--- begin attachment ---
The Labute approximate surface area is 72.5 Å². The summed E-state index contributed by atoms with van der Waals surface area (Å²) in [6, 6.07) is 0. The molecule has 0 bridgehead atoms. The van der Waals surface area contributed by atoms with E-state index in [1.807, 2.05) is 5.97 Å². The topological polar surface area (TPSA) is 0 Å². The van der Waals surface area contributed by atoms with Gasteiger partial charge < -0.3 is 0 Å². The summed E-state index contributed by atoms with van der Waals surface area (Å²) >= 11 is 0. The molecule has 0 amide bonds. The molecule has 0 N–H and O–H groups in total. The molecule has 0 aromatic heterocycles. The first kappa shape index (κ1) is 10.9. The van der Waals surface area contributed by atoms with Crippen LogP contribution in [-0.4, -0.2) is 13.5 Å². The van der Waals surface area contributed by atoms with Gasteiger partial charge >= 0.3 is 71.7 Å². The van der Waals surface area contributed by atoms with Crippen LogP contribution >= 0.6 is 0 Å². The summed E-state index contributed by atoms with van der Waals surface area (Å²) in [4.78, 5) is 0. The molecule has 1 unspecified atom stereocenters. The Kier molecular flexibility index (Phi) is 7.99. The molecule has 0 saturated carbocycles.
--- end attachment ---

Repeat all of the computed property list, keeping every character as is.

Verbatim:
The Labute approximate surface area is 72.5 Å². The summed E-state index contributed by atoms with van der Waals surface area (Å²) in [6, 6.07) is 0. The molecule has 0 bridgehead atoms. The van der Waals surface area contributed by atoms with E-state index in [1.807, 2.05) is 5.97 Å². The topological polar surface area (TPSA) is 0 Å². The van der Waals surface area contributed by atoms with Gasteiger partial charge < -0.3 is 0 Å². The summed E-state index contributed by atoms with van der Waals surface area (Å²) >= 11 is 0. The molecule has 0 amide bonds. The molecule has 0 N–H and O–H groups in total. The molecule has 0 aromatic heterocycles. The first kappa shape index (κ1) is 10.9. The van der Waals surface area contributed by atoms with Crippen LogP contribution in [-0.4, -0.2) is 13.5 Å². The van der Waals surface area contributed by atoms with Gasteiger partial charge >= 0.3 is 71.7 Å². The van der Waals surface area contributed by atoms with Crippen LogP contribution >= 0.6 is 0 Å². The summed E-state index contributed by atoms with van der Waals surface area (Å²) in [4.78, 5) is 0. The molecule has 1 unspecified atom stereocenters. The Kier molecular flexibility index (Phi) is 7.99. The molecule has 0 saturated carbocycles.